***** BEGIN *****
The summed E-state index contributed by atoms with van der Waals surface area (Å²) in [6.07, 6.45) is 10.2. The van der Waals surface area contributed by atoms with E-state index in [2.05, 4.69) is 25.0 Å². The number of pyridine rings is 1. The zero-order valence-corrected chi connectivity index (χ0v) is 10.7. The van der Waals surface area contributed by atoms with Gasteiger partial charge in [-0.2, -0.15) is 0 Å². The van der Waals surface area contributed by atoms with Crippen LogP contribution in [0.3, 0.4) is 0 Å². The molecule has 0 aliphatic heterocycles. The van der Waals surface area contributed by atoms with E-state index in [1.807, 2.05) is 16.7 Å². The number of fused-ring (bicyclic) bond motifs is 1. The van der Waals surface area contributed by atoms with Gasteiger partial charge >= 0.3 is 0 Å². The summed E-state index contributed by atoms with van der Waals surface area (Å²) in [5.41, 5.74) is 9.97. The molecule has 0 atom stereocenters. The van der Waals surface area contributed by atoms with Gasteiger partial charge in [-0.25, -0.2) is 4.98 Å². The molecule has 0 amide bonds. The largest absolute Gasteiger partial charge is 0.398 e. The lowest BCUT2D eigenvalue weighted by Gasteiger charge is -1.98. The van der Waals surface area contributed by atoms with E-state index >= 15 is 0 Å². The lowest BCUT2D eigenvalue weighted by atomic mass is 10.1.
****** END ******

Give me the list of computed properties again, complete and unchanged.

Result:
The summed E-state index contributed by atoms with van der Waals surface area (Å²) in [6.07, 6.45) is 10.2. The van der Waals surface area contributed by atoms with E-state index in [2.05, 4.69) is 25.0 Å². The number of pyridine rings is 1. The zero-order valence-corrected chi connectivity index (χ0v) is 10.7. The van der Waals surface area contributed by atoms with Gasteiger partial charge in [-0.2, -0.15) is 0 Å². The van der Waals surface area contributed by atoms with Crippen LogP contribution in [0.3, 0.4) is 0 Å². The molecule has 0 aliphatic heterocycles. The van der Waals surface area contributed by atoms with E-state index in [1.807, 2.05) is 16.7 Å². The number of fused-ring (bicyclic) bond motifs is 1. The van der Waals surface area contributed by atoms with Gasteiger partial charge >= 0.3 is 0 Å². The summed E-state index contributed by atoms with van der Waals surface area (Å²) in [5.41, 5.74) is 9.97. The molecule has 0 atom stereocenters. The van der Waals surface area contributed by atoms with Gasteiger partial charge in [-0.25, -0.2) is 4.98 Å². The molecule has 0 amide bonds. The largest absolute Gasteiger partial charge is 0.398 e. The lowest BCUT2D eigenvalue weighted by Gasteiger charge is -1.98. The van der Waals surface area contributed by atoms with E-state index >= 15 is 0 Å². The lowest BCUT2D eigenvalue weighted by atomic mass is 10.1.